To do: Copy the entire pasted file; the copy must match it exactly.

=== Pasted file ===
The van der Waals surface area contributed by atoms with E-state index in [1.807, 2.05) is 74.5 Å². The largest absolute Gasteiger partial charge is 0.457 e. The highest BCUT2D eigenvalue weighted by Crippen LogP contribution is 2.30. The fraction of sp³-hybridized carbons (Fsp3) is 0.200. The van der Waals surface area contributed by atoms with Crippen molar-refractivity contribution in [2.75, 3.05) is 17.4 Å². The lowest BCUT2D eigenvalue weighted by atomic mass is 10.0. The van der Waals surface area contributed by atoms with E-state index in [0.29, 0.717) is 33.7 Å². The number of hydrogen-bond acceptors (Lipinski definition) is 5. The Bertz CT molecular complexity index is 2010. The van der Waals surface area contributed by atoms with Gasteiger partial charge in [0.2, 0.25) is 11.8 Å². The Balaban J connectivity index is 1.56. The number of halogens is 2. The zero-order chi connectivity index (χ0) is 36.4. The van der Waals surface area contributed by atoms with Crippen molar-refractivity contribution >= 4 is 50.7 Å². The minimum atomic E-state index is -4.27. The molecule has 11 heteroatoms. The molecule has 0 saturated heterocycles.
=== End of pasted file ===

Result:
The van der Waals surface area contributed by atoms with E-state index in [1.807, 2.05) is 74.5 Å². The largest absolute Gasteiger partial charge is 0.457 e. The highest BCUT2D eigenvalue weighted by Crippen LogP contribution is 2.30. The fraction of sp³-hybridized carbons (Fsp3) is 0.200. The van der Waals surface area contributed by atoms with Crippen molar-refractivity contribution in [2.75, 3.05) is 17.4 Å². The lowest BCUT2D eigenvalue weighted by atomic mass is 10.0. The van der Waals surface area contributed by atoms with E-state index in [0.29, 0.717) is 33.7 Å². The number of hydrogen-bond acceptors (Lipinski definition) is 5. The Bertz CT molecular complexity index is 2010. The van der Waals surface area contributed by atoms with Gasteiger partial charge in [0.2, 0.25) is 11.8 Å². The Balaban J connectivity index is 1.56. The number of halogens is 2. The zero-order chi connectivity index (χ0) is 36.4. The van der Waals surface area contributed by atoms with Crippen molar-refractivity contribution >= 4 is 50.7 Å². The minimum atomic E-state index is -4.27. The molecule has 11 heteroatoms. The molecule has 0 saturated heterocycles.